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[Close view of small shrine at north-west corner of the Hoysalesvara Temple, Halebid.]

[Close view of small shrine at north-west corner of the Hoysalesvara Temple, Halebid.]

Photographer: Oakeley, Richard Banner

Medium: Photographic print

Date: 1856

Shelfmark: Photo 959/(35)

Item number: 95935

Genre: Photograph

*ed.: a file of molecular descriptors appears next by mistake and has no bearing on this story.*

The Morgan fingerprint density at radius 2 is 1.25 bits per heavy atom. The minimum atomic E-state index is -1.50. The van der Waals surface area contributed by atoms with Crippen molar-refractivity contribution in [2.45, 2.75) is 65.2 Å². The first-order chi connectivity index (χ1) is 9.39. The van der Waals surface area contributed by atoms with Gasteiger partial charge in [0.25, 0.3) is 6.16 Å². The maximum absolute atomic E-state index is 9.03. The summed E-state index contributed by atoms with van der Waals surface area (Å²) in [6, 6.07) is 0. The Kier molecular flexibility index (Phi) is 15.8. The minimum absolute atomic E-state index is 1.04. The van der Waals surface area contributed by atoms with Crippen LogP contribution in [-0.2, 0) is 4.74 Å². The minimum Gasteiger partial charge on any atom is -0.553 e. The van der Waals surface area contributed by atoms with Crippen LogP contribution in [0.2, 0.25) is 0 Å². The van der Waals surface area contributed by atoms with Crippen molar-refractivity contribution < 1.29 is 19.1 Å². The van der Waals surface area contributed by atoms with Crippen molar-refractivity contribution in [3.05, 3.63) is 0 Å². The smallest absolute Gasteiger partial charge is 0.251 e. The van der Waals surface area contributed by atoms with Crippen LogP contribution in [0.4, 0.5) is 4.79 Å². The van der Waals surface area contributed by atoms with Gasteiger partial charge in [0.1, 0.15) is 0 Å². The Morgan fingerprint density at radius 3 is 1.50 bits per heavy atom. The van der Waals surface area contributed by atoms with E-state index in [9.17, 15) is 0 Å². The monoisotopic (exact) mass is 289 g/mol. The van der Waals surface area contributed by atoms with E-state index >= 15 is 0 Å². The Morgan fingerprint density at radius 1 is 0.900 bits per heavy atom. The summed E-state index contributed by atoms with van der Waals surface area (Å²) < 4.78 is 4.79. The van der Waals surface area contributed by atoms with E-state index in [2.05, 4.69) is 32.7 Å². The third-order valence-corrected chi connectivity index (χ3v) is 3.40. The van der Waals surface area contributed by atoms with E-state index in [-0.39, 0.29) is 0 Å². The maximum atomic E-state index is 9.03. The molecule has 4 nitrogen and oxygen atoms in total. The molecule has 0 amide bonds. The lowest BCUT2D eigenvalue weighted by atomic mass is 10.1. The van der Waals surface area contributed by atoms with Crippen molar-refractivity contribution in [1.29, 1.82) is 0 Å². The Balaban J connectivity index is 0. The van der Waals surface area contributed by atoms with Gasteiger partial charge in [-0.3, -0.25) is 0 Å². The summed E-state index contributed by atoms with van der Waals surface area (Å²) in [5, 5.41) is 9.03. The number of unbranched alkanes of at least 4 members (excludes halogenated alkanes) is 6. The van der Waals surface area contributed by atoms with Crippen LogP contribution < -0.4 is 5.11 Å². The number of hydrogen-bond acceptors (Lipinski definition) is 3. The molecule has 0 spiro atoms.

An albumen print by Richard Banner Oakeley of a shrine at Halebid in Karnataka. Halebid (ancient Dwarasamudra), a small town in the Hassan district, was once the capital of the Hoysala dynasty of the southern Deccan which flourished from about 1100-1350 AD. Invasions by the Delhi Sultanate in the 14th century led to its decline. The Hoysalas were avid temple builders and the site is renowned for the remnants of architecture and sculpture fashioned out of the chloritic schist in the region. The most famous monument here is the twelfth-century Hoysaleswara temple dedicated to Shiva, which was built for an official of Vishnuvardhana (reigned 1108-42). Oakeley wrote of this miniature shrine, 'Small joss house at the north-west corner of the building. In each of the small rooms is a figure of Brahma, several of these houses are studded about the building, and add greatly to the effect'.

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